April 17, 2015 -- Inside Higher Ed's 2015 Survey of Community College Presidents explored the views of two-year-college leaders on a range of timely topics. The study was conducted in conjunction with researchers from Gallup.
Inside Higher Ed regularly surveys key higher ed professionals on a range of topics.
On Thursday, May 28, Inside Higher Ed editors analyzed the survey's findings and answered readers' questions in a free webinar. To watch the webinar, please click here.
The Inside Higher Ed survey of two-year-college presidents was made possible in part by advertising from Hobsons and Jenzabar.
The Quest for Student Success at Community Colleges is Inside Higher Ed's latest compilation of articles.
As with other such print-on-demand booklets, the compilation groups together pieces that explore different strategies used by faculty members and institutions -- and efforts to track their success.
The booklet is free and you may download a copy here.
And you may sign up here for a free webinar on Wednesday, March 25, at 2 p.m. Eastern about the themes of the booklet.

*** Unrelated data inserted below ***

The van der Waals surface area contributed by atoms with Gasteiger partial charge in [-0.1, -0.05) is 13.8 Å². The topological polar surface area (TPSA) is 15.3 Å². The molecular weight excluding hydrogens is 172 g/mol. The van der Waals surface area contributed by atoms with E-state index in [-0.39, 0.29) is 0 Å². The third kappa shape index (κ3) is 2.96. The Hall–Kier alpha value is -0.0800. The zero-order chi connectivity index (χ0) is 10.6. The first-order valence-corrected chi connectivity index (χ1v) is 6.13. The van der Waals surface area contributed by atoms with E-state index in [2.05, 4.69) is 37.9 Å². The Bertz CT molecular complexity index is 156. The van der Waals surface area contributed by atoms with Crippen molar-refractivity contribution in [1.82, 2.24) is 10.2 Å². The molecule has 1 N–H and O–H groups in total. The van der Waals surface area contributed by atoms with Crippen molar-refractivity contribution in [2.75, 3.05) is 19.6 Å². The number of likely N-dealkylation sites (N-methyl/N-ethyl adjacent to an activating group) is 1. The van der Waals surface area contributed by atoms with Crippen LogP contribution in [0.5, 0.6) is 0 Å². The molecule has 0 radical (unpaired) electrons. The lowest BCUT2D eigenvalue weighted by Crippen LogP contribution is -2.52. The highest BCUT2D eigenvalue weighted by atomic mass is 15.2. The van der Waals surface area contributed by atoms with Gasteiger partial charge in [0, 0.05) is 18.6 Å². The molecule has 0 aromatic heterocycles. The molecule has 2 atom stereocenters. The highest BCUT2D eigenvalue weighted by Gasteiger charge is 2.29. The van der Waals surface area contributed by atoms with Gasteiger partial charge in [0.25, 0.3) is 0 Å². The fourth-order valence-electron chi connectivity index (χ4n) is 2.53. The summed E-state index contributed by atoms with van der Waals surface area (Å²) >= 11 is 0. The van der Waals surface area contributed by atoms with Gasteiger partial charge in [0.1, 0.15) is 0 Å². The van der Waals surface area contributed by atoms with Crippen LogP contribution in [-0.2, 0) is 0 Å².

This booklet was made possible in part through the advertising support of ETS.
No offense to MIT or CalTech, but they can't by themselves solve the talent shortage in math-science disciplines. That's because the shortages projected are so great that colleges are being challenged to bring into the STEM fields students who would never apply to MIT and who would never think of a science or engineering career. For community colleges that serve disadvantaged areas, there are huge challenges involved in recruiting and graduating these students. Many have received inadequate educations in high schools and don't know anyone who works in science.
WASHINGTON – To the chagrin of many in technical education, the bachelor’s degree still hogs the spotlight in the minds of most students. Now, days after President Obama challenged the government to assist everyone in attending at least one year of college, many scholars and business leaders are hoping to make a strong public case for the value of the associate degree and work skills credentials.
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